Locals fight to keep warehouses out of their neighborhoods
Amazon.com in mid-March canceled plans to open a four-story warehouse in Churchill, PA, a suburb of Pittsburgh, after local residents complained about the potential for excessive pollution and traffic.
“I think it’s a classic ‘David slayed Goliath’ story, right here in small Churchill borough,” Jennifer Korona-Huffman, of Churchill Future, the opposition group, told Pittsburgh’s Action News 4. “Our community is safe for now. We don’t have to deal with the negative environmental fallout from a project such as that mega warehouse that was slated to be built here in our residential community.”
Churchill Future filed an appeal following approval of the $300 million project by the Churchill Borough Council in late December after more than 60 hours of hearings. The 2.9 million square-foot distribution center was expected to support an estimated 1,000 to 1,500 jobs and generate $11.7 million in annual tax revenue.
Amazon said in the statement, according to the Pittsburgh Post-Gazette, that its decision to withdraw was “based on our operational needs” rather than opposition pressures.
A Wall Street Journal article said similar protests have erupted over planned distribution center projects outside Madison, WI, as well as in Southern California and eastern Pennsylvania as many such facilities are opening in residential areas.
While the protests in most cases have failed to derail the projects due to the promised job creation and economic benefits, related litigation and public relations can drive up costs and any resultant new taxes, regulations or moratoriums on further construction to appease opponents can limit the projects’ potential.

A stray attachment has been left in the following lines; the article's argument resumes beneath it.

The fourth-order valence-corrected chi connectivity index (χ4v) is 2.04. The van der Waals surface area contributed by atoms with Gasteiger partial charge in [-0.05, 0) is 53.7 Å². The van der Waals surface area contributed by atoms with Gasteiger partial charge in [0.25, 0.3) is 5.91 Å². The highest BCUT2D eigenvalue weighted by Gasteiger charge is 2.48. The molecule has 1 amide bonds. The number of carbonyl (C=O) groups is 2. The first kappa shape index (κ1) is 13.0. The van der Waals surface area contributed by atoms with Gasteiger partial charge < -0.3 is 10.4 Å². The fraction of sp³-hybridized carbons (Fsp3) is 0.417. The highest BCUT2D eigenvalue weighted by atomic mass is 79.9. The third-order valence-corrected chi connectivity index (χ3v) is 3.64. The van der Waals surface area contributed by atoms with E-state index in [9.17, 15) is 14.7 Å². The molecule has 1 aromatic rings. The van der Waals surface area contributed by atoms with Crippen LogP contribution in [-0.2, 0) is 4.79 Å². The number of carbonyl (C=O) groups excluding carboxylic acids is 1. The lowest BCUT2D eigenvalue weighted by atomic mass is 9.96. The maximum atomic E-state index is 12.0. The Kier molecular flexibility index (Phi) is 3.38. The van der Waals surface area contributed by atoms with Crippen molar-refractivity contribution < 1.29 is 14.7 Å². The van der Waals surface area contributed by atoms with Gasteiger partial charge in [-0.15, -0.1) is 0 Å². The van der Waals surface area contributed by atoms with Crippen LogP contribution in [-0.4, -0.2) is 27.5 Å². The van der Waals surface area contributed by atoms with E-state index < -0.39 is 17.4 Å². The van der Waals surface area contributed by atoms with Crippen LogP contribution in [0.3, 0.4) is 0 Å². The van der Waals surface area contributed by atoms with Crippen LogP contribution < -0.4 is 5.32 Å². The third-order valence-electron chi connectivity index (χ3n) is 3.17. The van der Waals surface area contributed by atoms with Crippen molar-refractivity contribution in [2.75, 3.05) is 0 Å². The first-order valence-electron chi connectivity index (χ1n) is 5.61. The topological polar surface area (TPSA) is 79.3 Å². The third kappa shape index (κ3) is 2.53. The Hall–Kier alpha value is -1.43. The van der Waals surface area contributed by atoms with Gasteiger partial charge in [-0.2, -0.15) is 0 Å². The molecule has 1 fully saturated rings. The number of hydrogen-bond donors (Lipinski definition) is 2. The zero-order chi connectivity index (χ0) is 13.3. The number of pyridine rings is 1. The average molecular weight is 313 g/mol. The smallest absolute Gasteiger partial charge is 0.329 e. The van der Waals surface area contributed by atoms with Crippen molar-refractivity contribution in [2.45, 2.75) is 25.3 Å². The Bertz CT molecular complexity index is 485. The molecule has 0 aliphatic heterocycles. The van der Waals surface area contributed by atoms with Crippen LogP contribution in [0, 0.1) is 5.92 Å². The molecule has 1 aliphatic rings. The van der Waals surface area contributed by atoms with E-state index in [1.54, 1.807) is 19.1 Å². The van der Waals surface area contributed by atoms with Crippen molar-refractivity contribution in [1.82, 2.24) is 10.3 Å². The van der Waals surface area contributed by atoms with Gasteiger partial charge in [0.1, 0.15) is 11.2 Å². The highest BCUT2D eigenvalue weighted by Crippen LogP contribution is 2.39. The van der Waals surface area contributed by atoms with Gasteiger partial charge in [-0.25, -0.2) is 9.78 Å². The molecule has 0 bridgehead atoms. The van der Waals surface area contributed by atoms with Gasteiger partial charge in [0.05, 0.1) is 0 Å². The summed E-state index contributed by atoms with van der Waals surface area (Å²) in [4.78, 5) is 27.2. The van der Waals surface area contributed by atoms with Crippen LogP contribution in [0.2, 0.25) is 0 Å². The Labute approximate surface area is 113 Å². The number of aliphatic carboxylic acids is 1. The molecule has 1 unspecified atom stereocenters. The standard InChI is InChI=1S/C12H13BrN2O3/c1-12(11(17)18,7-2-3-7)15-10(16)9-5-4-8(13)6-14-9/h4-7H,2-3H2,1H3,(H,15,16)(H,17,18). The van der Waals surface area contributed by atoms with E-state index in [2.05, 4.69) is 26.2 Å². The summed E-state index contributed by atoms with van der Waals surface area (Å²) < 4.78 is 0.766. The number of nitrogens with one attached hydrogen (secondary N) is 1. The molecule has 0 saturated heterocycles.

The industry is in the midst of a building boom of major and micro-warehouses to support e-commerce’s rapid growth and expectations of speedy delivery. Complaints have cited the increased traffic, the impact of heavy-duty trucks on local roads, air quality issues from idling vans, noises from unloading, and construction’s harm to wildlife and the environment.
Tom Ahern, a partner at the Wellesley Hills, MA-based corporate public affairs firm Five Corners Strategies told the Journal that, while residents warmly welcome the Amazon van pulling into their driveway with their coveted item, “everybody wants to make sure that the warehouse from which it’s coming is one town over.”
- Amazon ditches plans for distribution warehouse in Churchill – Pittsburgh’s Action News
- Stop the building of a distribution warehouse in a residential Churchill Borough – Change.org
- Amazon withdraws plans for controversial distribution warehouse in Churchill – Pittsburgh Post-Gazette
- Churchill Future files land use appeal against Hillwood’s Amazon project at former Westinghouse property – Pittsburgh Business Times
- Americans Are Pushing Back on the Warehouse Construction Boom – The Wall Street Journal
- Enfield Residents Speak Against Planned Industrial Development – Patch
- Amazon faces local opposition to warehouse in Chicago’s West Humboldt Park – The Real Deal
- Amazon seeks to build a distribution center in San Clemente – Los Angeles Times
- Are ultra-fast delivery services bad for neighborhoods? – RetailWire
DISCUSSION QUESTIONS: Will local opposition be a minor or major hurdle towards building the warehousing and infrastructure necessary to support e-commerce’s growth? What are the most common negative side-effects from distribution centers on communities and how can they be reduced?